Very true words. EVERY place I’ve lived has positive and interesting things to experience. It’s simply a question of getting into the mindset and diving into them.
Thank you so much for this post. You’ve probably saved me much $$ in counseling! I think I’ll stop here and read it again!
Well if that’s the case I’m doubly happy 🙂
Great post and I am sharing it with several people who are struggling with just this issue. Thanks.
Glad it’s helpful. I really do think EVERYONE struggles with these thoughts when they undergo change. Sometimes the thoughts are short and fleeting, but sometimes that struggle can take months. Hope your friends hang in there and get to the good part.
Susan E Siegel says
Thank you for such an insightful post full of words of wisdom. As we face a new life adventure with a major change, I’ll keep your suggestions in mind. All of your suggestions are very helpful and useful.
The BEST of luck to you in your up-coming change. It’s scary (I know), but just take it a day at a time.
Linda Davey says
Excellent post, Nina. I can relate so much. When we went fulltime in the summer of 2014, I cried at the drop of a pin. Mostly I was just settling into my emotions, because I was loving my new life. But you’re right, change is hard. The unknowns are both exciting and frightening.
We are still on track to make our move to Europe at the end of February 2019. We have a plan that we think will bring a proper close to our fulltiming life in the U.S. and give us a chance to process our experience before we dive feet first into a new one. Shortly after we arrive in Europe and collect our new-to-us motorhome, we plan to put it storage and hike the Camino Francis from St. Jean Pied du Port to Finisterre. We’ll have plenty of time to think and reflect and we are hopeful this will help make our transition a smooth one.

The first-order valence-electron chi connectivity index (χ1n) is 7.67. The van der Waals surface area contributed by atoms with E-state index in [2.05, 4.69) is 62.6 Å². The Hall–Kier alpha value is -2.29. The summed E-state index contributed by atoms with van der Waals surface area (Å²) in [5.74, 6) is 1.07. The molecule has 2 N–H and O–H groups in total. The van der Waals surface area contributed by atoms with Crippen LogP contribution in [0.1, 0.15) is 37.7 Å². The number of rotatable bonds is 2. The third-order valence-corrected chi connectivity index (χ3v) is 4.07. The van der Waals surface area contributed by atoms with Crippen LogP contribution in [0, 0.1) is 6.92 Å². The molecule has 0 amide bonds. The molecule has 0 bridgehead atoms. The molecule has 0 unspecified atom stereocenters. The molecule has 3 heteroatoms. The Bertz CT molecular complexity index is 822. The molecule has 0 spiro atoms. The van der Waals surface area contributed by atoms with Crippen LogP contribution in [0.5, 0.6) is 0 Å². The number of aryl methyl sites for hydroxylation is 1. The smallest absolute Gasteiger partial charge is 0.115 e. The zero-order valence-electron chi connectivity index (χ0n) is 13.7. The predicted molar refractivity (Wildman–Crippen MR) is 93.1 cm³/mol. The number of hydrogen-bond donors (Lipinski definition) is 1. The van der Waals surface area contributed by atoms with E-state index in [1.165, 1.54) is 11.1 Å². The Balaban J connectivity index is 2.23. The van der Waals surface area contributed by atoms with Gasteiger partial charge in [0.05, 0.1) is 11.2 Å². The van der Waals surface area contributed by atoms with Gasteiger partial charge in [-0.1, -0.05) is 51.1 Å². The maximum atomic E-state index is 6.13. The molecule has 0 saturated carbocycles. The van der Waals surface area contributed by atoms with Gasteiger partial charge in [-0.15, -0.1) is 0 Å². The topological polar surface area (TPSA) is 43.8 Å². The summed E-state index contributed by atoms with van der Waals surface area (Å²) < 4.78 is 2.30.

Thanks so much for your posts. We have learned a lot and appreciate the information! Cheers to you both!
I’ve totally had those crying moments. You would think I’d be hardened to change from a life-time of travel, but I still go through the transition process everytime. Sometimes I get very weepy indeed.
Your next year sounds like an AMAZING plan, and I wish you the BEST of luck with all of it!
By the way we’ve also got jello plans to hike the Camino, probably next Spring (still very jello, but I think it’s going to happen). Very much looking forward to it.
Linda Davey says
Fantastic! Maybe we’ll cross paths somewhere along The Way! We plan to begin our pilgrimage sometime in April in hopes of missing the worst of the heat. We are very excited for this journey!
Todd Brunsvold says
What a fabulous post! Thanks so much for sharing…hugs and love to you both from Me, Russ and Frances!
MISS you guys!!!! And Francy-pants. Can we import you, by any chance?
During my last several months of work, I would come home, frustrated and fed up, and just type up the day’s events on my home computer. I swear, there were times smoke was coming off the keyboard, I was so angry. I did that because I knew that at some point after I left, I would miss my job and wonder whether I’d made the right decision. I wanted to be able to go back and read what I wrote and remember how I felt. Sure enough, there have been moments I missed my job, but one look at that document and I was reminded of all the reasons I wanted out. You’re absolutely right – it’s important to remember the reasons behind our choices and to not gloss over the negative stuff.